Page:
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Everything you should know about PMS

Is it possible to have a period without the mood swings, abdominal pain, headaches or cravings? Good news… It is! I’ve seen so many committed clients of mine get rid of their symptoms.

First of all it’s important to say that just because a symptom is common, it does not mean it is normal or OK. You do not have to suffer in silence every month.

What is PMS?

PMS stands for premenstrual syndrome and it’s an actual condition, which means that although it is used a lot, only a doctor can diagnose it.

The most common symptoms are:

Mood swings
Feeling upset, anxious or irritable
Difficulty sleeping
Bloating and abdominal pain
Breast tenderness
Headaches and migraines
Breakouts and acne
Cravings and changes in appetite
(Source: NHS)

What happens with our hormones every month?

Hormones are in constant flux; they increase and decrease depending on where you are in your cycle. They all have a purpose and have a ‘Goldilocks effect’ - not too much, not too little, but just right. Testosterone will make you feel like a sex goddess, estrogen will give you the Beyonce sass and progesterone will keep you calm.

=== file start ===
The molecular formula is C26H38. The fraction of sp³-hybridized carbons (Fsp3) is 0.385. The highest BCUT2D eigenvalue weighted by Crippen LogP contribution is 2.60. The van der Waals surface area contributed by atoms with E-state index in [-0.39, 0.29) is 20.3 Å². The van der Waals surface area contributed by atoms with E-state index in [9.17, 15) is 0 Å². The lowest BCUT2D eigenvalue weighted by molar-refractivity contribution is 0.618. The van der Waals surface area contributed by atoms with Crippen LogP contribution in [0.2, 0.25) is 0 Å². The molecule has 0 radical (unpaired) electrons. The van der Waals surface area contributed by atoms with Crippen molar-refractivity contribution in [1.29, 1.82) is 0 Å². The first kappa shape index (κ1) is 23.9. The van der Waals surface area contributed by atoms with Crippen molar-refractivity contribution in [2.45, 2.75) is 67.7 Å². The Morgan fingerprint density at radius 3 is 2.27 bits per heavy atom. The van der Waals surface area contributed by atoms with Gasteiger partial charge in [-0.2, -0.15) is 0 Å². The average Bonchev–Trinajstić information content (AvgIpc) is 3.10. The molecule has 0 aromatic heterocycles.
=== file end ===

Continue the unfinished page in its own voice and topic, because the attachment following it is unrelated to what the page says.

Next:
Things start to go off-piste though when we experience too much stress, don’t sleep well, lack movement or have too much alcohol and a poor diet. Collectively these may increase inflammation, put too much strain on your detoxification pathways and even dysregulate your immune health.

Here are my top tips to combat PMS through diet... (Sorry - they do not include wine and chocolate!)

Increase your cruciferous vegetables

These include broccoli, cauliflower, radishes, Brussel sprouts, kale, rocket, cabbage, bok choy and my all time favourite broccoli sprouts. This group of foods are nutritional powerhouses and they also contain Indole-3-Carbinol, which converts into Diindolylmethane (DIM), helping detoxify the unwanted estrogen through the liver and inhibit a process called aromatase, which converts testosterone into estrogen.

Increase your good fats

Avocados and evening primrose oil contain polyunsaturated fats (PUFA) and monounsaturated fats (MUFA) that may help reduce PMS symptoms. They are a group of anti-inflammatory foods that not only improve PMS but are also key for hormone production - no more low-fat foods that do not serve a purpose to good health. Omega-3 has been shown to alleviate symptoms such as breast tenderness, headaches and bloating.

Get your B vitamins in

The B vitamins will help regulate your stress response and increase resilience. They are also essential for liver detoxification. Foods high in B vitamins include whole grains, legumes, nuts and seeds, fruit and most importantly dark leafy greens.

Jo Sharp is a member of the British Association for Nutrition and Lifestyle Medicine and registered with the Complementary and Natural Healthcare Council. She uses a 360° approach specialising in women's health, from pre/postnatal to menopause, weight, gut, skin, hormonal imbalances and mental health. She offers bespoke and personalised food, lifestyle and supplement recommendations, as well as functional testing where necessary.

Jo can be found at @josharpnutrition_

Tags: Health | Author: Jo Sharp, Nutritionist

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